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Research Methodology

Research Methodology is a 30 hours course from the Graphic Design bachelor at UTFPR. It is an introduction to scientific, academic, and design research, with the proper distinctions. After this course, students are ready to think about the research they want to conduct in their final work.

My approach to this course becomes quite unusual as I try to let students share what they already know about research instead of teaching them a particular way of doing it. I find this essential to keep them entertained with a topic that is usually considered boring.

I begin by discussing Philosophy of Science from a critical perspective. Instead of describing the characteristic of Science, I tell them that I accept the existence of multiple sciences. Furthermore, I accept that there is plenty of valuable knowledge in human society that is not scientific. Within this pluralistic view of science, I ask students to represent one type of “science” using a combination of cards from multiple card decks and a Lego Serious Play model. Students usually speak about “exploitative science”, “questioning science”, “human evolving science”, and so on.

Interestingly enough, not a single student construct a vision of a “design science”. I ask why. Why is design not considered a science? We move on to discuss design epistemology, the designerly ways of knowing. We analyze a few artifacts and try to look for the knowledge they embed and the knowledge they required to be generated. If design is not a science, there is something scientific about it.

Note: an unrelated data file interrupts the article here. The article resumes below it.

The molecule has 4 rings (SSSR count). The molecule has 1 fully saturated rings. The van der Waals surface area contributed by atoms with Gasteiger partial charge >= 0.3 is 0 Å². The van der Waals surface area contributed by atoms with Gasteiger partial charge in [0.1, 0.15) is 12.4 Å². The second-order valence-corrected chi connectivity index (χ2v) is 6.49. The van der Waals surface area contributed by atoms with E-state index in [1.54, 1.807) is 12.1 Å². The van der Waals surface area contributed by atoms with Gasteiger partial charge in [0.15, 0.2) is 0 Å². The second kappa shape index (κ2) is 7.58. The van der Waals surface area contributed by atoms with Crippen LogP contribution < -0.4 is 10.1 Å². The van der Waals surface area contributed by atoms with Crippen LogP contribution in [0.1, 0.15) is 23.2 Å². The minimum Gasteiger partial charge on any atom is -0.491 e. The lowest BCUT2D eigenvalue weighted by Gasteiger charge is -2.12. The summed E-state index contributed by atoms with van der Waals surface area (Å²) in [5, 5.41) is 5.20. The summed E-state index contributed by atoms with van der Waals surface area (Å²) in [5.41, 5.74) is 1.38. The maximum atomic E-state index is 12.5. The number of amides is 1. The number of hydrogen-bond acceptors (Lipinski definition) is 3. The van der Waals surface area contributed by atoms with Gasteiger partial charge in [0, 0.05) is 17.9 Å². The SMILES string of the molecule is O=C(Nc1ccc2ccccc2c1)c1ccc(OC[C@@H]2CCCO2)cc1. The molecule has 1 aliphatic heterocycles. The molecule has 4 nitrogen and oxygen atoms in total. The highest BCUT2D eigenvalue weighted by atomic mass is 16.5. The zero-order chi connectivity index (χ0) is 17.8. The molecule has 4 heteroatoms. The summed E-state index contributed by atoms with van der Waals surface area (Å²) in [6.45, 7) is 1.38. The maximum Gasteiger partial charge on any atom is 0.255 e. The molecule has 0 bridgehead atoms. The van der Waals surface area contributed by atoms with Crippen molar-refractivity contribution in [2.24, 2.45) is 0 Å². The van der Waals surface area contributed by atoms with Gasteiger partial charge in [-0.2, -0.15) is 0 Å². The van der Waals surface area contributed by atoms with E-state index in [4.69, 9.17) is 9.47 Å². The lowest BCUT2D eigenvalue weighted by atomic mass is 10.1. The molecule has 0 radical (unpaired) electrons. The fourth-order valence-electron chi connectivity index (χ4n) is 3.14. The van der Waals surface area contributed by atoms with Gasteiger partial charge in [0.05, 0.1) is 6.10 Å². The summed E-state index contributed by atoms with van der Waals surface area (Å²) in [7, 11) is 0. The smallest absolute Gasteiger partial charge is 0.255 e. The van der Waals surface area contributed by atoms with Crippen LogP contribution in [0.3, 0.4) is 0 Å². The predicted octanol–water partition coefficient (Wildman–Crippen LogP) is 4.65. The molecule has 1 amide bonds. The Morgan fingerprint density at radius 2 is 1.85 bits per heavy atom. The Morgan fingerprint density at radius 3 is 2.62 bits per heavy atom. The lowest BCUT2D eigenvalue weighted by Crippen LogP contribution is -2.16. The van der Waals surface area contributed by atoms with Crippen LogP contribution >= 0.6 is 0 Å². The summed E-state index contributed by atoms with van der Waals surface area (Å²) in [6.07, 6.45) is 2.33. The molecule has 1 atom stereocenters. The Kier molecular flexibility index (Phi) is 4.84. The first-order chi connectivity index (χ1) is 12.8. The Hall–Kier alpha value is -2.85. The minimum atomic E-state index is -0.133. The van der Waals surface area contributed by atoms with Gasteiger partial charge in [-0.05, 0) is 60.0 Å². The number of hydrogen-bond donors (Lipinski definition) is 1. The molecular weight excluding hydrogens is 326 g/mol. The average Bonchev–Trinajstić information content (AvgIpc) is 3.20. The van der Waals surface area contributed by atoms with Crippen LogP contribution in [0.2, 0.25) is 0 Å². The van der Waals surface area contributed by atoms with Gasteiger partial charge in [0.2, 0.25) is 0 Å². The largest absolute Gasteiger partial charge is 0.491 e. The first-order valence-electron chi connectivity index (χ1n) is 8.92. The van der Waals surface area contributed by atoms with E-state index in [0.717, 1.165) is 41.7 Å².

Digging deeper into the pluralistic view of science, each student selects a professor from our department to present her or his research to the class. They had to compile my colleagues’ lengthy CVs into a single slide, highlighting the most important achievements. Some beautiful works of synthesis came about.

Most of my colleagues have a mix of scientific, academic, and design research experiences. Students discover that a lot of research is employed in the practice of Graphic Design. At this moment, they get itchy for starting doing research. Their first exercise is a design research plan for a hypothetic startup, generated from a combination of values and philosophy cards draw randomly from the appropriate decks. They use UX Cards to plan the research.

They do not execute this plan though, since the course is short on contact-hours. The main assignment for this course is conducting a small scientific or academic research project aimed at trying out ideas for the final work. Before digging into their projects, I ask them to bring selected papers on the chosen topic and we discuss strategies for reading them. Some students like to highlight the important parts of the text and even color-code them.

After they are done with conducting the small research project, they come back to the class and start writing what they have discovered. Instead of writing on a computer, I prefer them to write each argument in a post-it and organize them on a board so that they can understand the impact of text structure and the role of language connectors. This is followed by the actual writing of the extended abstract (1000 words) in academic parlance. The abstract goes through one round of review from me so that students get a feeling of the peer-review experience.

Categories: Teaching.

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